Oysters – A keystone species for marine biodiversity

Jul 6, 2023 | News

Why focus on Oyster reseeding?

Oysters are often described as the ‘kidneys of the sea’ in the sense that they filter water of algae, plankton and nutrients making sea water clearer and cleaner.  But I think that this description understates the importance of oysters to the coastal habitat.   Internationally, oysters are well recognised as a keystone species in terms of the marine ecosystem, meaning that oysters are an enabler species that promotes balance and health in the coastal habitat.

How Oysters perform their magic

In July / August of each year, adult oysters spawn producing around 1 million oyster larvae per oyster.  The larvae called spat, float in the water column seeking a suitable surface or substrate to attach themselves onto; other oysters, seashells as well as rocks are an ideal surface for the spat to settle and grow.

Once established the juvenile oysters take approximately 3 years to reach maturity and the reproduction cycle begins again with the offspring.  Meanwhile each oyster filters approximate 200 litres of water per day reducing the levels of algae, plankton and nutrients making the water clearer.  With clear water, sunlight can  penetrate the sea floor  more efficiently which in turn allows sea weeds and sea grasses to propagate.  Seaweed and Seagrass creates shelter and cover allowing a nursery ground for fish to spawn which attracts predators like mackerel and pollock into the marine eco system as well as crabs, shrimp and other invertebrates.   Over time the oysters create a reef which acts as a natural barrier against storm surge and dramatically helps to reduce coastal erosion.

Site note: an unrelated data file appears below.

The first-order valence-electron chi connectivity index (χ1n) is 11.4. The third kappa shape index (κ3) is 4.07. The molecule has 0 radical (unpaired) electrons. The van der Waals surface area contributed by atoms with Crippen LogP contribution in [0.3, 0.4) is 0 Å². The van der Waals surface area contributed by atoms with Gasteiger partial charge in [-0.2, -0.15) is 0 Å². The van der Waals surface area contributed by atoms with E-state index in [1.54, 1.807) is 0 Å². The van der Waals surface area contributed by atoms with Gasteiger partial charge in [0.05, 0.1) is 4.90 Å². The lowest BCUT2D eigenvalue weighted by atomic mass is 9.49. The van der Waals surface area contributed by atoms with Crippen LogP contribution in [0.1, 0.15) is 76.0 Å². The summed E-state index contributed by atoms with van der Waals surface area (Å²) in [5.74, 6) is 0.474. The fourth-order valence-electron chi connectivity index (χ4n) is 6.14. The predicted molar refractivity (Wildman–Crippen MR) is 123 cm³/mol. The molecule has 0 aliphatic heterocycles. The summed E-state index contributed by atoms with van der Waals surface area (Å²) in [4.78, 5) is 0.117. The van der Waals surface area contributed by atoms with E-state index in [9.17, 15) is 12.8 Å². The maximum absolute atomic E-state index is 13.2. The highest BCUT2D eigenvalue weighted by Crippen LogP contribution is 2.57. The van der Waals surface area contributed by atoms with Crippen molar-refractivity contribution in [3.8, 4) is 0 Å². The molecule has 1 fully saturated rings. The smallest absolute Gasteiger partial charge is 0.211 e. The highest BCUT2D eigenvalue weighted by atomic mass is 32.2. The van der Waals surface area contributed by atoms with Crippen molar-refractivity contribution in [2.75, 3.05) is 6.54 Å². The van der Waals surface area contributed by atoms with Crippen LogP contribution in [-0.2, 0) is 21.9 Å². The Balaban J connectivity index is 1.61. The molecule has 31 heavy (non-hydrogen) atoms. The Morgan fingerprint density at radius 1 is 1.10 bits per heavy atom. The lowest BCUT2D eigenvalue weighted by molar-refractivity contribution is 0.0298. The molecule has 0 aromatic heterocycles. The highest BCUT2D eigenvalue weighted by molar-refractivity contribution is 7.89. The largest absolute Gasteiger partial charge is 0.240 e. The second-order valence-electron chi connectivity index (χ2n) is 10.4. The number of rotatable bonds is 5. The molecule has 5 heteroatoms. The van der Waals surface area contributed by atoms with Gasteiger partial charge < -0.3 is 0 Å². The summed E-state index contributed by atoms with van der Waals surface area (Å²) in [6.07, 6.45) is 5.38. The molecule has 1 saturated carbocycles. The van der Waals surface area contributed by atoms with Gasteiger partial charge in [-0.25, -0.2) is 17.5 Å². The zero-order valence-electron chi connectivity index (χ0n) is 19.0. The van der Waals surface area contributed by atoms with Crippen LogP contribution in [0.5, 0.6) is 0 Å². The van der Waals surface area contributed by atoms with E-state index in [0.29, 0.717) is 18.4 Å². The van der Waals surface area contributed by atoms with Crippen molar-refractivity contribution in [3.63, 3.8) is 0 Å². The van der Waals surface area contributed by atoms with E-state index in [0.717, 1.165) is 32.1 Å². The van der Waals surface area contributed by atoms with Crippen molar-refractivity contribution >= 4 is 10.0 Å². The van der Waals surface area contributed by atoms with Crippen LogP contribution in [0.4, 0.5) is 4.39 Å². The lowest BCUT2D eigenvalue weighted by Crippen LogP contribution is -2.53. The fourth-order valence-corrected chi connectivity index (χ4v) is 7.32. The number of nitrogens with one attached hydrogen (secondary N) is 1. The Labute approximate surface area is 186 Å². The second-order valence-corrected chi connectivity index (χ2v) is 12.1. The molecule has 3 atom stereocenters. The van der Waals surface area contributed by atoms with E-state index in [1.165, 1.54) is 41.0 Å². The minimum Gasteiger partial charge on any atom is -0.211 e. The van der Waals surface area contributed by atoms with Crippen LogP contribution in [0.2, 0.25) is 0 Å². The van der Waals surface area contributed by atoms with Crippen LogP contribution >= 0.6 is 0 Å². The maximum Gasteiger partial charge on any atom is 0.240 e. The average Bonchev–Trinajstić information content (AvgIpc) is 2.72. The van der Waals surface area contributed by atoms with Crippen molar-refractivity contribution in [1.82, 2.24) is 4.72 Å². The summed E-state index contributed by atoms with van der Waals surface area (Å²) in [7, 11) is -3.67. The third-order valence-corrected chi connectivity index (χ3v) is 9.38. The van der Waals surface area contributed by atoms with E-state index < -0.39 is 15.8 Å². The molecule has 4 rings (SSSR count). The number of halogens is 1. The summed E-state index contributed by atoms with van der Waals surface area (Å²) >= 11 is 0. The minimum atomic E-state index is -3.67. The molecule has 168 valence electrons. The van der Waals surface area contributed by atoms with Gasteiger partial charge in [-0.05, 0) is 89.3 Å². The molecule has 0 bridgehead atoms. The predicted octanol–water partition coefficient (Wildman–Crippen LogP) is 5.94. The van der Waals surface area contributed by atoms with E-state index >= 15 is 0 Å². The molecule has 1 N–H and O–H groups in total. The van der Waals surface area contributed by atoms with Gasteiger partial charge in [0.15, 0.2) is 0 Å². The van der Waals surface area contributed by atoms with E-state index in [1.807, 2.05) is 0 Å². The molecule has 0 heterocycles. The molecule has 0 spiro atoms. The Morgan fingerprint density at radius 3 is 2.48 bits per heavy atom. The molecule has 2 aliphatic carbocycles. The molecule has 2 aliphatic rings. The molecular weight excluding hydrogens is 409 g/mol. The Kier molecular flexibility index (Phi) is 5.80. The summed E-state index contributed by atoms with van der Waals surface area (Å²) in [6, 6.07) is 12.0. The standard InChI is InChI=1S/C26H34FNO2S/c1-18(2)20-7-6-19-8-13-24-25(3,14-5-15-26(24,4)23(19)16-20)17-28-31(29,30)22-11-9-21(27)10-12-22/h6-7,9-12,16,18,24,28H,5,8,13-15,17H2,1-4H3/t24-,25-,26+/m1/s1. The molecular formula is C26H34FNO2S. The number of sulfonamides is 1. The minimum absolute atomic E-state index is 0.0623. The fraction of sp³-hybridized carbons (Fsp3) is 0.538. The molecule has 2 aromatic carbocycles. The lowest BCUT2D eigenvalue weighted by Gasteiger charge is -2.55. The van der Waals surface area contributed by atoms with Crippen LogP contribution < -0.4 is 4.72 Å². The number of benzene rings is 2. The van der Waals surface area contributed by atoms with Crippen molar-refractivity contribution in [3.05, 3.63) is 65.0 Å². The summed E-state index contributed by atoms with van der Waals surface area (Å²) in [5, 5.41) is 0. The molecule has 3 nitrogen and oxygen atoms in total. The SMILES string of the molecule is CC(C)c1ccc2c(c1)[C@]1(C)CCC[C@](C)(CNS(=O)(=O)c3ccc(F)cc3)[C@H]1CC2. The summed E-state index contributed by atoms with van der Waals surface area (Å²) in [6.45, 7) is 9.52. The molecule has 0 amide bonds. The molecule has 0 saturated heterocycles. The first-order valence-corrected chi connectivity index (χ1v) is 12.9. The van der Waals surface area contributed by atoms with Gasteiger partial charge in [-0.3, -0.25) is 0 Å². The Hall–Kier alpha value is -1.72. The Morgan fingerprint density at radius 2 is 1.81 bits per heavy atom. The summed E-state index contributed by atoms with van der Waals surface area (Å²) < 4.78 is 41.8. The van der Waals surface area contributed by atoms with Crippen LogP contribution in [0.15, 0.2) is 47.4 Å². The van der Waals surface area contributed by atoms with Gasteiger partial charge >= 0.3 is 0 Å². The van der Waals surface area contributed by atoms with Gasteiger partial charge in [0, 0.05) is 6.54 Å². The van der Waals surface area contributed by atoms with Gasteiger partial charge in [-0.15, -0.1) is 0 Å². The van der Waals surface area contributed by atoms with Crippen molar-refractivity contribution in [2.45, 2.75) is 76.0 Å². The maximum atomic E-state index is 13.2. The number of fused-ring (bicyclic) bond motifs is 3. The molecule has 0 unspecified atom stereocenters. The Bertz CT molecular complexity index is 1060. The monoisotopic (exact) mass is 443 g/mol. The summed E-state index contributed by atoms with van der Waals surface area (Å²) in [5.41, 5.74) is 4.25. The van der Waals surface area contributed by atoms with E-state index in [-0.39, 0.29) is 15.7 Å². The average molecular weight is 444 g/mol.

But there’s more

Apart from kickstarting coastal biodiversity, oysters play a really important role in carbon sequestration. An oyster shell is a really hard shell made up of calcium carbonate and will resist biodegradation for thousands of years and these shells take just 3 years to reach maturity.  A fully grown European Flat Oyster (Native Irish Oyster) is 11cm in length and weighs up to 180g so the amount of carbon sequestered mounts up pretty quickly once the oyster reef gets established.

Below is a picture of how 4 juvenile oysters have attached themselves onto a piece of oyster shell (cultch) that I picked up when the tide was out along the shore in Clew Bay, Co Mayo.

Oysters and Seagrass

Oyster reefs help promote the propagation of seagrasses as the clear filtered water allows seagrass photosynthesis and the carbon exchange occurs at an incredibly fast rate producing oxygen and absorbing carbon.  I took this short video below on my GoPro and reduced the speed to 25% and if you look carefully, you will see lots of air bubbles arising from the seagrass bed which is the carbon exchange in action.


According to the UN, Seagrass beds sequester atmospheric carbon 40 times faster than the equivalent area of rainforest but like the rainforest, it is a delicate ecosystem that needs protection and is sensitive to rising sea temperatures and changes in water quality.  Oysters play a pivotal role in stabilising the eco system that allows seagrasses to survive and thrive.

Our restoration work with Clew Bay Oyster Co-Op is funded with each bag of Green Ocean Coffee sold, this is fascinating work and makes a big impact in combating the negative impact of climate change on our coastal environment.  Choosing Green Ocean Coffee is a simple choice that make a difference; its great coffee with purpose.

If you would like to get involved or find out more, please get in touch at info@greenoceancoffee.ie. This project can only be a success if it is supported by people like you!